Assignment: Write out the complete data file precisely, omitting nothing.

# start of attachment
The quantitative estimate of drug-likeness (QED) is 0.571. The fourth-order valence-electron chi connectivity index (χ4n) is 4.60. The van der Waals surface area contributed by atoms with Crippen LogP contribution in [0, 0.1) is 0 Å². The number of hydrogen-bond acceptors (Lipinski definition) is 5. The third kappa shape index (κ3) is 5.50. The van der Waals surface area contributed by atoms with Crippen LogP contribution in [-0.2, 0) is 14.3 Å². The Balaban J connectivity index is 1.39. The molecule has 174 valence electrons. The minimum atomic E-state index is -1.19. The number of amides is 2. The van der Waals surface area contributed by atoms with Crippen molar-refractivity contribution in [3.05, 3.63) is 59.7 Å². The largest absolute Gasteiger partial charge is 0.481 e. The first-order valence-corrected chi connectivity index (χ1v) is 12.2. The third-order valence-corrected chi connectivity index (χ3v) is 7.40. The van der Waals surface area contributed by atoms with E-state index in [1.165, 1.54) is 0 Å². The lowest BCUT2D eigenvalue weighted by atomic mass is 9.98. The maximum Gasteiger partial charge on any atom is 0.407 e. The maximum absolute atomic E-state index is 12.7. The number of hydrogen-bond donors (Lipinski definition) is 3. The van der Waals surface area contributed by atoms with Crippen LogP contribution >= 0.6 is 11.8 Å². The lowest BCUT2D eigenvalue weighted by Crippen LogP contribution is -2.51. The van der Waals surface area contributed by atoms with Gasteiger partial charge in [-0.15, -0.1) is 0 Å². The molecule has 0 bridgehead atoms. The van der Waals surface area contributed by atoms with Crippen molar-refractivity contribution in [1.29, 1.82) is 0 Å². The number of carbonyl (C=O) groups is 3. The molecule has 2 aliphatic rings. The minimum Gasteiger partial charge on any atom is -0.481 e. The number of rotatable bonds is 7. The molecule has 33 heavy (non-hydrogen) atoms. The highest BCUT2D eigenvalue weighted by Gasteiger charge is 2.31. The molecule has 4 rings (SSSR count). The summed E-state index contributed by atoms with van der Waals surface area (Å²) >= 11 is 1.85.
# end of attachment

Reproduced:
The quantitative estimate of drug-likeness (QED) is 0.571. The fourth-order valence-electron chi connectivity index (χ4n) is 4.60. The van der Waals surface area contributed by atoms with Crippen LogP contribution in [0, 0.1) is 0 Å². The number of hydrogen-bond acceptors (Lipinski definition) is 5. The third kappa shape index (κ3) is 5.50. The van der Waals surface area contributed by atoms with Crippen LogP contribution in [-0.2, 0) is 14.3 Å². The Balaban J connectivity index is 1.39. The molecule has 174 valence electrons. The minimum atomic E-state index is -1.19. The number of amides is 2. The van der Waals surface area contributed by atoms with Crippen molar-refractivity contribution in [3.05, 3.63) is 59.7 Å². The largest absolute Gasteiger partial charge is 0.481 e. The first-order valence-corrected chi connectivity index (χ1v) is 12.2. The third-order valence-corrected chi connectivity index (χ3v) is 7.40. The van der Waals surface area contributed by atoms with E-state index in [1.165, 1.54) is 0 Å². The lowest BCUT2D eigenvalue weighted by atomic mass is 9.98. The maximum Gasteiger partial charge on any atom is 0.407 e. The maximum absolute atomic E-state index is 12.7. The number of hydrogen-bond donors (Lipinski definition) is 3. The van der Waals surface area contributed by atoms with Crippen LogP contribution >= 0.6 is 11.8 Å². The lowest BCUT2D eigenvalue weighted by Crippen LogP contribution is -2.51. The van der Waals surface area contributed by atoms with Gasteiger partial charge in [-0.15, -0.1) is 0 Å². The molecule has 0 bridgehead atoms. The van der Waals surface area contributed by atoms with Crippen molar-refractivity contribution in [1.29, 1.82) is 0 Å². The number of carbonyl (C=O) groups is 3. The molecule has 2 aliphatic rings. The minimum Gasteiger partial charge on any atom is -0.481 e. The number of rotatable bonds is 7. The molecule has 33 heavy (non-hydrogen) atoms. The highest BCUT2D eigenvalue weighted by Gasteiger charge is 2.31. The molecule has 4 rings (SSSR count). The summed E-state index contributed by atoms with van der Waals surface area (Å²) >= 11 is 1.85.